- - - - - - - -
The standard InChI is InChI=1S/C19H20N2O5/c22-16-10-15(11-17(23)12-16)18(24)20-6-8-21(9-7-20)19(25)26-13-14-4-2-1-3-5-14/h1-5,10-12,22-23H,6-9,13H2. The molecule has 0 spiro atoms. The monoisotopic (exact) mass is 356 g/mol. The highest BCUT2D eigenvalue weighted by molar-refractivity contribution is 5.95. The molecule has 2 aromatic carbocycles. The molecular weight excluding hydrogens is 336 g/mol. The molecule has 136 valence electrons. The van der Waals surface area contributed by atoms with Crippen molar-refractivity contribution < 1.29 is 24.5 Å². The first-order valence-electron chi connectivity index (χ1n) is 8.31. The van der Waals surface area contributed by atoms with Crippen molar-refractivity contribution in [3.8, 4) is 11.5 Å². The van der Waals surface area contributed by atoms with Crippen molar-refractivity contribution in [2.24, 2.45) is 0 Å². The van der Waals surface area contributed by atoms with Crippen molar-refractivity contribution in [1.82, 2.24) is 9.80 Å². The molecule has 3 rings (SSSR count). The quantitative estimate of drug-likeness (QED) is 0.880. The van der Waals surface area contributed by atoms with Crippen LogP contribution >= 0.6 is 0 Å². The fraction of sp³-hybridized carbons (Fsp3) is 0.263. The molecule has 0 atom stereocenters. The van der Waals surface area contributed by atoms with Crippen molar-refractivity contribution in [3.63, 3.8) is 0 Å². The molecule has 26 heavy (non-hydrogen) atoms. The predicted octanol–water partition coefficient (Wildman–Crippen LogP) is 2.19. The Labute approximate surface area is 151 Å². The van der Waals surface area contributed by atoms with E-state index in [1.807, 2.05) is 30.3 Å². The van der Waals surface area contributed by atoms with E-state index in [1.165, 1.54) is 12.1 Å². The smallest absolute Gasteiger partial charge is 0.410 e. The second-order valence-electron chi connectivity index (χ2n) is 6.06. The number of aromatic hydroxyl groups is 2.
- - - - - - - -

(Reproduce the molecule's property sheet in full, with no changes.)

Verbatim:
The standard InChI is InChI=1S/C19H20N2O5/c22-16-10-15(11-17(23)12-16)18(24)20-6-8-21(9-7-20)19(25)26-13-14-4-2-1-3-5-14/h1-5,10-12,22-23H,6-9,13H2. The molecule has 0 spiro atoms. The monoisotopic (exact) mass is 356 g/mol. The highest BCUT2D eigenvalue weighted by molar-refractivity contribution is 5.95. The molecule has 2 aromatic carbocycles. The molecular weight excluding hydrogens is 336 g/mol. The molecule has 136 valence electrons. The van der Waals surface area contributed by atoms with Crippen molar-refractivity contribution < 1.29 is 24.5 Å². The first-order valence-electron chi connectivity index (χ1n) is 8.31. The van der Waals surface area contributed by atoms with Crippen molar-refractivity contribution in [3.8, 4) is 11.5 Å². The van der Waals surface area contributed by atoms with Crippen molar-refractivity contribution in [2.24, 2.45) is 0 Å². The van der Waals surface area contributed by atoms with Crippen molar-refractivity contribution in [1.82, 2.24) is 9.80 Å². The molecule has 3 rings (SSSR count). The quantitative estimate of drug-likeness (QED) is 0.880. The van der Waals surface area contributed by atoms with Crippen LogP contribution >= 0.6 is 0 Å². The fraction of sp³-hybridized carbons (Fsp3) is 0.263. The molecule has 0 atom stereocenters. The van der Waals surface area contributed by atoms with Crippen molar-refractivity contribution in [3.63, 3.8) is 0 Å². The molecule has 26 heavy (non-hydrogen) atoms. The predicted octanol–water partition coefficient (Wildman–Crippen LogP) is 2.19. The Labute approximate surface area is 151 Å². The van der Waals surface area contributed by atoms with E-state index in [1.807, 2.05) is 30.3 Å². The van der Waals surface area contributed by atoms with E-state index in [1.165, 1.54) is 12.1 Å². The smallest absolute Gasteiger partial charge is 0.410 e. The second-order valence-electron chi connectivity index (χ2n) is 6.06. The number of aromatic hydroxyl groups is 2.